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Firm Obtains a Significant Victory in Gates v. Rohm & Haas

On August 25, 2011 by Schnader in Appellate

On August 25, 2011, the Court of Appeals for the Third Circuit rendered a precedential decision in favor of the Firm’s client, Rohm and Haas Co., on an important issue of federal class action law. The plaintiffs, residents of a small town in northeastern Illinois, sued on behalf of all of the town’s residents, who allegedly were exposed to airborne amounts of a chemical that evaporated from a waste water facility on the company’s property. They alleged that exposure to above-normal levels of the chemical can cause cancer and sought an order requiring that all of the town’s residents receive periodic medical tests to screen for cancer. The Court of Appeals unanimously affirmed a decision by the trial court that such an action for “medical monitoring” cannot be certified as a federal class action because certification requires that the class members have a predominance of issues in common and there were too many differences in the evidence applicable to each of the town’s residents to satisfy that requirement.

The Court’s opinion, which was written by U.S. Circuit Judge Anthony J. Scirica, explained that the plaintiffs could not rely on testimony by experts to prove whether each member of the class was exposed to hazardous levels of the chemical because the expert testimony described only the average exposure of those living in the town over a 20-year period and evidence about such averages did not account for individual differences in the exposure levels of each resident. The Court noted that “[e]ach person’s work, travel, and recreational habits may have affected their level of exposure,” and held that the variations from person to person made creation of a medical monitoring class inappropriate. The Court thus agreed with the reasoning of U.S. District Judge Gene E.K. Pratter, who had ruled in the trial court that neither the medical monitoring claims nor additional claims by the plaintiffs for alleged damage to their property could be certified for class treatment because a class would not be sufficiently “cohesive” and individual issues would predominate.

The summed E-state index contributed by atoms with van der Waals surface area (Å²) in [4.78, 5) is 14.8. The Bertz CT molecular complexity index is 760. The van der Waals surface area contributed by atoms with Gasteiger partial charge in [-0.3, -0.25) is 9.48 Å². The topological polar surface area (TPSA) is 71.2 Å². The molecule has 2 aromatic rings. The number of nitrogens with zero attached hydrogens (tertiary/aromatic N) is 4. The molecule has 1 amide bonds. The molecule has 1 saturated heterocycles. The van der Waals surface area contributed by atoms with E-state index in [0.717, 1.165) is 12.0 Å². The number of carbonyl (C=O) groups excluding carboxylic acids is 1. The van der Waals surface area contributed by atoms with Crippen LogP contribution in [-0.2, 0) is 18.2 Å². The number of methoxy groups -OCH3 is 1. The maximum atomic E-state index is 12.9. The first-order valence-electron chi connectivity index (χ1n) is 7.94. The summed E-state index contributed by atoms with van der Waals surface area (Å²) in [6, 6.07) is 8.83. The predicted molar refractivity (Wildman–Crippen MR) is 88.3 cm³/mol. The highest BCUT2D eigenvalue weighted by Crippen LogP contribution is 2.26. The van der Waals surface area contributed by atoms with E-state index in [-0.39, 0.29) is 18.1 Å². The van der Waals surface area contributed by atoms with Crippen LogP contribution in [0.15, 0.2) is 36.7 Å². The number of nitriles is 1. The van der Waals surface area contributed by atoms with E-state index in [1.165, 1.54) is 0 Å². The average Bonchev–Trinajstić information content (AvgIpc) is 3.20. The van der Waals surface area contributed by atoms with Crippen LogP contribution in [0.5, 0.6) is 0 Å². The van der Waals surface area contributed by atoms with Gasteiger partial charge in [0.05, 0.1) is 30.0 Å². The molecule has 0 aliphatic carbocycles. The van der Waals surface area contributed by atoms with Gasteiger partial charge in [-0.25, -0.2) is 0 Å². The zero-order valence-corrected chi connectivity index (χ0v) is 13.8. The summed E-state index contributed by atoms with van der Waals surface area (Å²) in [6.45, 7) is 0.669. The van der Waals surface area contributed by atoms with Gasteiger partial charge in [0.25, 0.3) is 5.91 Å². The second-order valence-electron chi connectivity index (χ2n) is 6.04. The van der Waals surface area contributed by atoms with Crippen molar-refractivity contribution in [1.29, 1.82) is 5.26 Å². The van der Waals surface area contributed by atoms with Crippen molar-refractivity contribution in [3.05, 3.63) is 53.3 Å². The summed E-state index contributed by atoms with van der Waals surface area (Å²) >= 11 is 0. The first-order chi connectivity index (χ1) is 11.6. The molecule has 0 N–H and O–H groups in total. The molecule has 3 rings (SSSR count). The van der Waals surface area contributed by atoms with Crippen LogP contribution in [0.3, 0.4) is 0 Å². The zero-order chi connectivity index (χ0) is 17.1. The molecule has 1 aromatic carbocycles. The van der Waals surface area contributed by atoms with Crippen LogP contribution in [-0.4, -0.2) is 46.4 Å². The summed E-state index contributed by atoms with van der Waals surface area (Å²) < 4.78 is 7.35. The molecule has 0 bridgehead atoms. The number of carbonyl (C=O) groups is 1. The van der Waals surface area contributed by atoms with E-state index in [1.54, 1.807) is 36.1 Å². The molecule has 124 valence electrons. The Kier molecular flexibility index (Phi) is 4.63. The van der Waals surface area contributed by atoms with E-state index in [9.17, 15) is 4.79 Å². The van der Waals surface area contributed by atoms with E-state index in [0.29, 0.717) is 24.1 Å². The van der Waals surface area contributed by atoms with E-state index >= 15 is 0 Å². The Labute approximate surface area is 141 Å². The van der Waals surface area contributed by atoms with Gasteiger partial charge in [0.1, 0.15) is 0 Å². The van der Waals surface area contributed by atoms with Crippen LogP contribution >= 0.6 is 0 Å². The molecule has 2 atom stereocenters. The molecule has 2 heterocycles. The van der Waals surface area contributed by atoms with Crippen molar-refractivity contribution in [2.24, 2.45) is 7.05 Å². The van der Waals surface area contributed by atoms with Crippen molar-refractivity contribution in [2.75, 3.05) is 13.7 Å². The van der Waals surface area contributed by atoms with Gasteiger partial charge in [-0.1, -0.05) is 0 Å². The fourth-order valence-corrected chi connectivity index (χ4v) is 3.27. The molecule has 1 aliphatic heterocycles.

A Schnader team led by Ralph Wellington and Samuel Silver handled the case before Judge Pratter in the trial court. Carl Solano, co-chair of Schnader’s Appellate Practice Group, argued the case before the Court of Appeals. He was assisted by a team that included Nilam Sanghvi and Stephen Fogdall

Mr. Solano discussed the Court of Appeals’ decision in “3d Circuit Refuses to Certify Medical Monitoring Class,” which was published in The Legal Intelligencer on August 26, 2011.  He explained that the requirements for class certification under Rule 23 of the Federal Rules of Civil Procedure are rigorous. “The court is saying you can’t try to bypass those requirements by taking a broad brush approach that uses averages,” said Mr. Solano.